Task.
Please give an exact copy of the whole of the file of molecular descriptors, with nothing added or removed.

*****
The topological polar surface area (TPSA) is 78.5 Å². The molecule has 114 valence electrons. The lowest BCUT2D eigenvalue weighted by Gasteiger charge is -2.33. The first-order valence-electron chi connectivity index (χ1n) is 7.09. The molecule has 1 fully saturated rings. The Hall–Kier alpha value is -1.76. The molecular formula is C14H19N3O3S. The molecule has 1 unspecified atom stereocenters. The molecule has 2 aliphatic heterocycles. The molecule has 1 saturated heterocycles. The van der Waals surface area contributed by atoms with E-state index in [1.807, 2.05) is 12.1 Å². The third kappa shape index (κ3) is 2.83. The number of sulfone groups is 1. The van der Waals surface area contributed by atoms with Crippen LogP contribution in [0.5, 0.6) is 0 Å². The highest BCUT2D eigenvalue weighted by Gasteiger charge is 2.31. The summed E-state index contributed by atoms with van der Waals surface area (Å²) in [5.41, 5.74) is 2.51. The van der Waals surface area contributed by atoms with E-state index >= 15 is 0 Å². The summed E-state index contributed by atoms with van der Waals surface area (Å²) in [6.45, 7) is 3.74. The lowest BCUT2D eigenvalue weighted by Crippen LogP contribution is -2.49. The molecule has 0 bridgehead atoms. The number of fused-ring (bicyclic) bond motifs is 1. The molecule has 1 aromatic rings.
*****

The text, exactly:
The topological polar surface area (TPSA) is 78.5 Å². The molecule has 114 valence electrons. The lowest BCUT2D eigenvalue weighted by Gasteiger charge is -2.33. The first-order valence-electron chi connectivity index (χ1n) is 7.09. The molecule has 1 fully saturated rings. The Hall–Kier alpha value is -1.76. The molecular formula is C14H19N3O3S. The molecule has 1 unspecified atom stereocenters. The molecule has 2 aliphatic heterocycles. The molecule has 1 saturated heterocycles. The van der Waals surface area contributed by atoms with E-state index in [1.807, 2.05) is 12.1 Å². The third kappa shape index (κ3) is 2.83. The number of sulfone groups is 1. The van der Waals surface area contributed by atoms with Crippen LogP contribution in [0.5, 0.6) is 0 Å². The highest BCUT2D eigenvalue weighted by Gasteiger charge is 2.31. The summed E-state index contributed by atoms with van der Waals surface area (Å²) in [5.41, 5.74) is 2.51. The van der Waals surface area contributed by atoms with E-state index >= 15 is 0 Å². The summed E-state index contributed by atoms with van der Waals surface area (Å²) in [6.45, 7) is 3.74. The lowest BCUT2D eigenvalue weighted by Crippen LogP contribution is -2.49. The molecule has 0 bridgehead atoms. The number of fused-ring (bicyclic) bond motifs is 1. The molecule has 1 aromatic rings.